Studying ducklings paddling happily in a lake might sound like a relaxing endeavor, but that isn’t always the case. A hungry heron or a vicious cottonmouth, with a craving for duck, could appear out of nowhere and disturb the peace — and the research.
Brian Davis, assistant professor at Mississippi State University and TWS member, is all too familiar with these sorts of interruptions. Once, while researching the effects of artificial nesting structures and reproductive data on the recruitment of wood ducks (Aix sponsa), Davis watched as a red-shouldered hawk (Buteo lineatus) took off with one of his radio-marked ducks in its talons, while, in another instance, a great blue heron consumed 10 of his 46 radio-marked ducks in the first year of his study at Mississippi’s Noxubee Wildlife Refuge. “It must have been stabbing them in the wetlands and bringing them back to its nest,” Davis said. “They would then regurgitate the radios back into the water.”
But through all of these intense encounters, Davis and his team were able to conduct their study, recently published in the Journal of Wildlife Management, and come up with some important conclusions on wood duck survival, which could help with their conservation.
Building Better Nest Boxes
Davis and his team studied nest boxes — artificial nesting structures, which have been used on wood ducks since the early 20th century. One of the main problems with nest boxes is nest parasitism or dump nesting, Davis said. When several females deposit eggs into the structure, the clutches can get too big with as many as 20 to 40 eggs, causing the ducks to ultimately abandon them. “Our goal was to enhance nesting efficiency,” Davis said. “We wanted to cut down on the waste of eggs to make the boxes more efficient.”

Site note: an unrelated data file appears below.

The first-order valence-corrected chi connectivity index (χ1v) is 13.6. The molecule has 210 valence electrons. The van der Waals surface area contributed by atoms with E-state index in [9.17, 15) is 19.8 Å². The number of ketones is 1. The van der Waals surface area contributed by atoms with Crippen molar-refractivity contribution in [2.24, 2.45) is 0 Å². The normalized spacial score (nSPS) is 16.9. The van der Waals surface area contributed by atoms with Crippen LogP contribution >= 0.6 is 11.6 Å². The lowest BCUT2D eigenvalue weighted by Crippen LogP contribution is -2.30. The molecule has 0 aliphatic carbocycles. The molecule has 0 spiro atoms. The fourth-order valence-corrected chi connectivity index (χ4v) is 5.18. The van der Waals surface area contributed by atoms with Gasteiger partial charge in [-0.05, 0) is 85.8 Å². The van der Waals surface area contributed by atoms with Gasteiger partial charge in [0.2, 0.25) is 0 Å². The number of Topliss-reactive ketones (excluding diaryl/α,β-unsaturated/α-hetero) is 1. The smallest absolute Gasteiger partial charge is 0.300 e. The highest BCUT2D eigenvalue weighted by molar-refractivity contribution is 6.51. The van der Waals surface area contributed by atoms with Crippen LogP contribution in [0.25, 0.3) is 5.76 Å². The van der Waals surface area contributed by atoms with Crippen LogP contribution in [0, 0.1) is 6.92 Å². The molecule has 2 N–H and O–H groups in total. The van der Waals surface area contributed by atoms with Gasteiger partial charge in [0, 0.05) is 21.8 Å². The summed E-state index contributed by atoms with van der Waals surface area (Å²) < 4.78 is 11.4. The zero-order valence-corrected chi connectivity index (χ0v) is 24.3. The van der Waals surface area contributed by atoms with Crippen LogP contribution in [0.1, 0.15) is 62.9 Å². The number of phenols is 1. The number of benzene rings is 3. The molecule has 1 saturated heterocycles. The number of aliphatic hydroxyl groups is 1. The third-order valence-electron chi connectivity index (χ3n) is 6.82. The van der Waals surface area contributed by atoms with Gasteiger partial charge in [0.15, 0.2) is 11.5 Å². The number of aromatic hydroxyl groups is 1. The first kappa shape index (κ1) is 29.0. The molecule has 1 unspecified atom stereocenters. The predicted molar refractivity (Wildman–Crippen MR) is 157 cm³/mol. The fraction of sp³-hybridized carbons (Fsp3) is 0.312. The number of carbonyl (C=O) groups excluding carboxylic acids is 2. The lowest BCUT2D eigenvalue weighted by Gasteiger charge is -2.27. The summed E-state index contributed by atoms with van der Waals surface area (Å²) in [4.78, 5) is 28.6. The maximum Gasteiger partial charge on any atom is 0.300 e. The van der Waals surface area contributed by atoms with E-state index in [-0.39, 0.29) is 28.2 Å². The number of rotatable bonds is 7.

As a solution, researchers tested out larger boxes — about a foot across and 20 inches tall — and found that wood ducks fared better. Each large box produced approximately four duck recruits that were hatched and reared compared to one duck produced in smaller boxes.
The team also established the role of proper maintenance of wood duck boxes. For example, individuals have to be careful when removing the eggs from the boxes. In addition, when nests are abandoned, cleaning out old material and replacing it with new wood shavings helps increase duckling production by 30 percent, Davis said. Dealing with nest parasitism, however, isn’t as straightforward as simply increasing the number of boxes, because that calls for more manpower and larger habitat to accommodate them.
Researchers also examined the overall recruitment of wood ducks compared to prairie nesting ducks and found that nest success is generally greater early in the nesting season for prairie ducks and poor later on in the season. For wood ducks, however, survival was greater in August — possibly because of the lake wetland environment. In the early spring, it’s still fairly cool with hardly any vegetation, which made wood duck young more susceptible to red-shouldered hawks and fish. But later in the season this wasn’t the case. “With the vegetation and more alternative prey, we saw recruitment really go up,” Davis said.
|Dana Kobilinsky is a science writer at The Wildlife Society. Contact her at firstname.lastname@example.org with any questions or comments about her article. You can follow her on Twitter at @DanaKobi.|